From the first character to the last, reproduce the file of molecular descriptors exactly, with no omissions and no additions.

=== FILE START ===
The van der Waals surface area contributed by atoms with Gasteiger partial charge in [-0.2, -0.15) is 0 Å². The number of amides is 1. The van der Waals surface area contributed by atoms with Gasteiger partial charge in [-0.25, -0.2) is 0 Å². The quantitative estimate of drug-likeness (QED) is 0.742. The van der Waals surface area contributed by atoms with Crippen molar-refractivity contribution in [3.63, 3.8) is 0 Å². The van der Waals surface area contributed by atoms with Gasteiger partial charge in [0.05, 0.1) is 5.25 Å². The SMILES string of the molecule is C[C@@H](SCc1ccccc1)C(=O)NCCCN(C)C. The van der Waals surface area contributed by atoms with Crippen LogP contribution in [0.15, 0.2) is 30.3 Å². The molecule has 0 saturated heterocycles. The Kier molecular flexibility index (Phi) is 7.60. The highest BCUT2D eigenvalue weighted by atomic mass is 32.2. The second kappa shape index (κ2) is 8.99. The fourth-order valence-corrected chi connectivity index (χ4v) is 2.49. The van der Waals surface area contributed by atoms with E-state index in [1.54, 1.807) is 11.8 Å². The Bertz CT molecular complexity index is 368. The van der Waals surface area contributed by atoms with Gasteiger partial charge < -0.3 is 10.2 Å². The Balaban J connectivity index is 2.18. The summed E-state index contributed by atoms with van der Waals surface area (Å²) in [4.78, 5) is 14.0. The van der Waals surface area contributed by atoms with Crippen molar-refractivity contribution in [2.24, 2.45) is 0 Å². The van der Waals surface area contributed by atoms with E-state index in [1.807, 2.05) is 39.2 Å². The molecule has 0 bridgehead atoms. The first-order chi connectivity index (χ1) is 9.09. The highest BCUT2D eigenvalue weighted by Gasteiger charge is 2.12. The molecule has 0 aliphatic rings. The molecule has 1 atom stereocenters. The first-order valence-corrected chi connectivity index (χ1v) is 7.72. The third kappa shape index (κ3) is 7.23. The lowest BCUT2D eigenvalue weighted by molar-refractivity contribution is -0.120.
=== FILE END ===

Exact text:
The van der Waals surface area contributed by atoms with Gasteiger partial charge in [-0.2, -0.15) is 0 Å². The number of amides is 1. The van der Waals surface area contributed by atoms with Gasteiger partial charge in [-0.25, -0.2) is 0 Å². The quantitative estimate of drug-likeness (QED) is 0.742. The van der Waals surface area contributed by atoms with Crippen molar-refractivity contribution in [3.63, 3.8) is 0 Å². The van der Waals surface area contributed by atoms with Gasteiger partial charge in [0.05, 0.1) is 5.25 Å². The SMILES string of the molecule is C[C@@H](SCc1ccccc1)C(=O)NCCCN(C)C. The van der Waals surface area contributed by atoms with Crippen LogP contribution in [0.15, 0.2) is 30.3 Å². The molecule has 0 saturated heterocycles. The Kier molecular flexibility index (Phi) is 7.60. The highest BCUT2D eigenvalue weighted by atomic mass is 32.2. The second kappa shape index (κ2) is 8.99. The fourth-order valence-corrected chi connectivity index (χ4v) is 2.49. The van der Waals surface area contributed by atoms with E-state index in [1.54, 1.807) is 11.8 Å². The Bertz CT molecular complexity index is 368. The van der Waals surface area contributed by atoms with Gasteiger partial charge < -0.3 is 10.2 Å². The Balaban J connectivity index is 2.18. The summed E-state index contributed by atoms with van der Waals surface area (Å²) in [4.78, 5) is 14.0. The van der Waals surface area contributed by atoms with Crippen molar-refractivity contribution in [2.24, 2.45) is 0 Å². The van der Waals surface area contributed by atoms with E-state index in [1.807, 2.05) is 39.2 Å². The molecule has 0 bridgehead atoms. The first-order chi connectivity index (χ1) is 9.09. The highest BCUT2D eigenvalue weighted by Gasteiger charge is 2.12. The molecule has 0 aliphatic rings. The molecule has 1 atom stereocenters. The first-order valence-corrected chi connectivity index (χ1v) is 7.72. The third kappa shape index (κ3) is 7.23. The lowest BCUT2D eigenvalue weighted by molar-refractivity contribution is -0.120.